Usually, it takes about 18 months for the PUC to deliberate a major acquisition plan for new power plants. For HB 1365, however, the PUC decided on a $1.3 billion plan, affecting almost 1,000 megawatts of electricity generation, in only four months. According to the PUC staff (p 14), the truncated timeline shortchanged the vetting process, such that the cost and engineering analyses were “preliminary.”
To be sure, the PUC didn’t choose to rush; rather, the compressed timeline for HB 1365 deliberations was mandated by the legislation. HB 1365, which was enacted in April, 2010, gave the PUC until December 15 to finalize a plan. Xcel first pitched its preferred plan on August 13, so the PUC had four months.
Why the rush? The official reason, provided by Colorado Department of Public Health and Environment, was that the December deadline was a necessary evil in order to avoid a federal crackdown. Specifically, the CDPHE argued that the HB 1365 fuel switching plan had to be finalized by December, 2010, so that it could be incorporated into the state’s Regional Haze State Implementation Plan (SIP). According to the CDPHE, if the HB 1365 plan wasn’t completed by mid-December, then it would delay the submission of the Regional Haze SIP–due on January 9, 2011–which would lead to a federal takeover of the state’s air quality permitting.
Consider this HB 1365 direct testimony from CDPHE witness Paul Tourangeau, director of the Air Pollution Control Division (p 3),
Q: What if the Regional Haze SIP is not submitted to EPA by January 2011?
A: If the Regional Haze is not submitted to EPA on time, EPA will take over the Department’s regional haze program and regulate utilities and other large sources of nitrogen oxides and sulfur dioxide in the state through an EPA-promulgated Federal Implementation Plan. An EPA FIP would impose federal mandates on the large NOx and SO2 sources in the state, including Xcel facilities.
This supposed threat (of a federal takeover) is the reason that Xcel’s HB 1365 implementation plan was rushed through the PUC, thereby depriving the PUC staff and other stakeholders the opportunity to properly review Xcel’s proposals.
Of note, the alleged threat of a federal takeover also was essential for the bi-partisan support that HB 1365 enjoyed in the Colorado General Assembly. In an opinion piece titled, “The Conservative Case for Supporting HB 1365,” some Republicans lawmakers explain that,
“HB 1365 was a product of bipartisan compromise that grew out of the unpleasant fact that Colorado’s Front Range is out of compliance with federal air quality requirements. This left policymakers in our state with two options: develop a proactive plan to get Colorado into compliance, or let Barack Obama’s air quality policy in Washington write one for us.”
In making accusations about “Obama’s air quality police,” these GOP lawmakers were referring to the CDPHE’s claim that the federal government would seize the state’s air quality planning if the January 9, 2011 regional haze deadline was not met.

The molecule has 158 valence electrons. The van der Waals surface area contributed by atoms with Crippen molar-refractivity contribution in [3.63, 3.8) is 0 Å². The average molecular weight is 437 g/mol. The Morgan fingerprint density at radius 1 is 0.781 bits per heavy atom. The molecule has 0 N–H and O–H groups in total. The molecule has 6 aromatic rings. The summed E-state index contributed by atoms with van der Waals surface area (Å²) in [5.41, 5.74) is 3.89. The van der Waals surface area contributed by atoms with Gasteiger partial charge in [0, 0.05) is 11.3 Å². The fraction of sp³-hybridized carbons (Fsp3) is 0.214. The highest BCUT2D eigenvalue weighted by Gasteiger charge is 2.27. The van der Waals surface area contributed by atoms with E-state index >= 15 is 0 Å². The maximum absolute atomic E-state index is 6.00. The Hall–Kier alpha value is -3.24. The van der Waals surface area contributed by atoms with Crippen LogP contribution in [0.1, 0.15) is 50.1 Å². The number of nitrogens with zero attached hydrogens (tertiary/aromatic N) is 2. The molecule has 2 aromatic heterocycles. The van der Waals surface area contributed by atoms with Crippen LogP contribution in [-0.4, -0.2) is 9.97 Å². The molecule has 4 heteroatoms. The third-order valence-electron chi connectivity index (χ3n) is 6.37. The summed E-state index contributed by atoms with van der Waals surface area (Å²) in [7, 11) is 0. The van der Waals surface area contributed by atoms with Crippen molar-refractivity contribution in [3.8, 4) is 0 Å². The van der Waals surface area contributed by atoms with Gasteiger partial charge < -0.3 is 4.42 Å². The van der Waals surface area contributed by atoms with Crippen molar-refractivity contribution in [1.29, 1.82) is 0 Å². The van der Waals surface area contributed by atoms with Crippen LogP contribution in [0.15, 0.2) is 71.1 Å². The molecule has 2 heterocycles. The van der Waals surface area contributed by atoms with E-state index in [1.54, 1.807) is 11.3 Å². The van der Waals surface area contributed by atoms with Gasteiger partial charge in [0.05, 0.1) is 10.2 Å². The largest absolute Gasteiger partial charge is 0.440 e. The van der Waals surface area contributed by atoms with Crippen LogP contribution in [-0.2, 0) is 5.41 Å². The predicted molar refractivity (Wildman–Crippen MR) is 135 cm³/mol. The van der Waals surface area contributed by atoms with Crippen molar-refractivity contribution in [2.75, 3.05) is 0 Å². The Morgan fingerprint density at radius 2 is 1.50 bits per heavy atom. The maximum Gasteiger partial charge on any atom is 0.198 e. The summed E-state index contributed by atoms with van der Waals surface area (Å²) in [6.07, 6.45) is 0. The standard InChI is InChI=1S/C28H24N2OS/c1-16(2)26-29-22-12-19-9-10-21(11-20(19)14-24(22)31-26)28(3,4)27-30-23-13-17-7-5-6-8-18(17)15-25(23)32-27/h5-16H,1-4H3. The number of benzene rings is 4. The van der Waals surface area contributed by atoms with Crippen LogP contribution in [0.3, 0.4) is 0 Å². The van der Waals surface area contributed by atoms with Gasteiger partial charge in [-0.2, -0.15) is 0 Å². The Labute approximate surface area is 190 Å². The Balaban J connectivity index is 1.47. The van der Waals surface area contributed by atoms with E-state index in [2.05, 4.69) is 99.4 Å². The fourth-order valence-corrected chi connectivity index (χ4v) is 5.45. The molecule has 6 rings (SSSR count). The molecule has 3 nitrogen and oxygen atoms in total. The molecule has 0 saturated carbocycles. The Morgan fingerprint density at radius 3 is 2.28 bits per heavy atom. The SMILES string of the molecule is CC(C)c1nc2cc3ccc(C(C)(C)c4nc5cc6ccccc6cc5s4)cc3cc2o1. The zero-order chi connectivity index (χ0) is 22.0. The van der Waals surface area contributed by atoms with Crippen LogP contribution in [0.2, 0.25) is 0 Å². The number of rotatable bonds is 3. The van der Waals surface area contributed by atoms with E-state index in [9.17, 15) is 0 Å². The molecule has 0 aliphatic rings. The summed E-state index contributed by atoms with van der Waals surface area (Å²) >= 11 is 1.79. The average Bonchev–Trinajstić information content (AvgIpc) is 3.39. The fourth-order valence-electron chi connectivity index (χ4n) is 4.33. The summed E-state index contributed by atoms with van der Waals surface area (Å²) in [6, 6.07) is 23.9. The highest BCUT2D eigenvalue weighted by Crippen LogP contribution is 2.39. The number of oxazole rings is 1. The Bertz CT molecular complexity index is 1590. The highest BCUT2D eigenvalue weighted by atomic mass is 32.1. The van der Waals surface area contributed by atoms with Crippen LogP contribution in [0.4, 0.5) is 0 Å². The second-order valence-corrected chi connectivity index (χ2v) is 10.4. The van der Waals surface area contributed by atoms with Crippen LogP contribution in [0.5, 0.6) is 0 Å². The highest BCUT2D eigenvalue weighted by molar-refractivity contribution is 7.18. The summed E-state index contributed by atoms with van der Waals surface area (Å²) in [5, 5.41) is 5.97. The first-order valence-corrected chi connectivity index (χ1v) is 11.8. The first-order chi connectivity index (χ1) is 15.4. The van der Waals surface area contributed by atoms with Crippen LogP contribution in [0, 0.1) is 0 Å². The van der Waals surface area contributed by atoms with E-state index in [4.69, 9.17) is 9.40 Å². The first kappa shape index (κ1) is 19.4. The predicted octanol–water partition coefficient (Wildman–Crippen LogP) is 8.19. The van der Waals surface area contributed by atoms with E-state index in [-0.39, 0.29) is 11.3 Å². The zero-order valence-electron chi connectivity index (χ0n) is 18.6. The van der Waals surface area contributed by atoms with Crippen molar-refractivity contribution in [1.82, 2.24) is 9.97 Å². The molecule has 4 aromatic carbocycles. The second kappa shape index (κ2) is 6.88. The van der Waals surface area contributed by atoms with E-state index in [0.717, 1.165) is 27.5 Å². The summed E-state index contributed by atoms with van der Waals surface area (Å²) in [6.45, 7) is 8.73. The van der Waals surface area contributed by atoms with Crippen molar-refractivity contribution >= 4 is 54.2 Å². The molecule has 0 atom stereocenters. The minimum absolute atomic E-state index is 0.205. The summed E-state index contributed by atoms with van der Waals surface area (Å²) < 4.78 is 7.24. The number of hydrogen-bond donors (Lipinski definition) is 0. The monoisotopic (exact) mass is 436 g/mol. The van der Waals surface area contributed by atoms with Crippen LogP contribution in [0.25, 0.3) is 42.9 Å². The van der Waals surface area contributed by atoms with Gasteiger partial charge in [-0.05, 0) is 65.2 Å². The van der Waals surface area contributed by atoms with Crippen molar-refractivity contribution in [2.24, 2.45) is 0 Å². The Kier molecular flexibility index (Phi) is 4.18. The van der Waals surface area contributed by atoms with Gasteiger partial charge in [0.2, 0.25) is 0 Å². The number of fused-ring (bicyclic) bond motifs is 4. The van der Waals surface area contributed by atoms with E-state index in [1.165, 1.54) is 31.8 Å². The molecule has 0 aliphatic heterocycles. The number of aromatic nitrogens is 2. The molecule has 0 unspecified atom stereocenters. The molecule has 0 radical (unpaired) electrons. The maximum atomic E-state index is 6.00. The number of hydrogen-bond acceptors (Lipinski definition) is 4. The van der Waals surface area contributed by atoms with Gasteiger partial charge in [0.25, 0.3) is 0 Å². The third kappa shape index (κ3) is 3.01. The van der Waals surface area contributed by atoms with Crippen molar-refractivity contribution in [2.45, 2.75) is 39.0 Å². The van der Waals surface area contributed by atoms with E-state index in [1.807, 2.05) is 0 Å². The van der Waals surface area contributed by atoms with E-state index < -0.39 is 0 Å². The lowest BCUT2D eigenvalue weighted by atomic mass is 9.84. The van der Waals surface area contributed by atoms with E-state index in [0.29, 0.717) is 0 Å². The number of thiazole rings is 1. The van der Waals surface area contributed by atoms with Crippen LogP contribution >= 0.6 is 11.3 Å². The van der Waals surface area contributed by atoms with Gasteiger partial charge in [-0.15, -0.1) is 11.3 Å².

Clearly, the CDPHE’s warning about a federal takeover played a key role on HB 1365. The CDPHE’s allegation resulted in: (1) GOP support for HB 1365 and (2) an accelerated timeline for HB 1365 deliberations that shortchanged Colorado electricity consumers.
Although we suspected it then, we now know for sure that the CDPHE’s claims about a federal takeover were false. While the PUC rushed on HB 1365, the General Assembly has taken its time. Lawmakers have yet to approve the Regional Haze SIP, so it hasn’t been sent to the EPA. The January 9 deadline came and went….and nothing happened.
Moreover, North Dakota regulators are taking public comment on its Regional Haze state implementation plan through the end of March. The state won’t submit the plan until the spring. The EPA hasn’t seized the state program. Indeed, there will be no ramifications–my contact told me the EPA won’t get around to addressing Regional Haze SIP’s until May.
The upshot is that the CDPHE lied, and because it lied, Colorado consumers got shafted. There was no January deadline for Regional Haze, so there was no need to rush the PUC process. If the CDPHE had been honest, then the PUC could have deliberated for as long as it needed, Xcel’s proposed plan would have received a proper review, and Colorado consumers would have been better protected.
Why would the CDPHE lie? The likely answer is that it didn’t want to leave anything to chance. After all, HB 1365 is a major component of ex-Governor Bill Ritter’s awful New Energy Economy. My guess is that the Ritter Administration didn’t want to risk a GOP candidate winning the Governor’s mansion and inhibiting HB 1365, so it engineered an artificial deadline to ensure that a HB 1365 implementation plan was finalized before Ritter left office.
William Yeatman is an energy policy analyst at the Competitive Enterprise Institute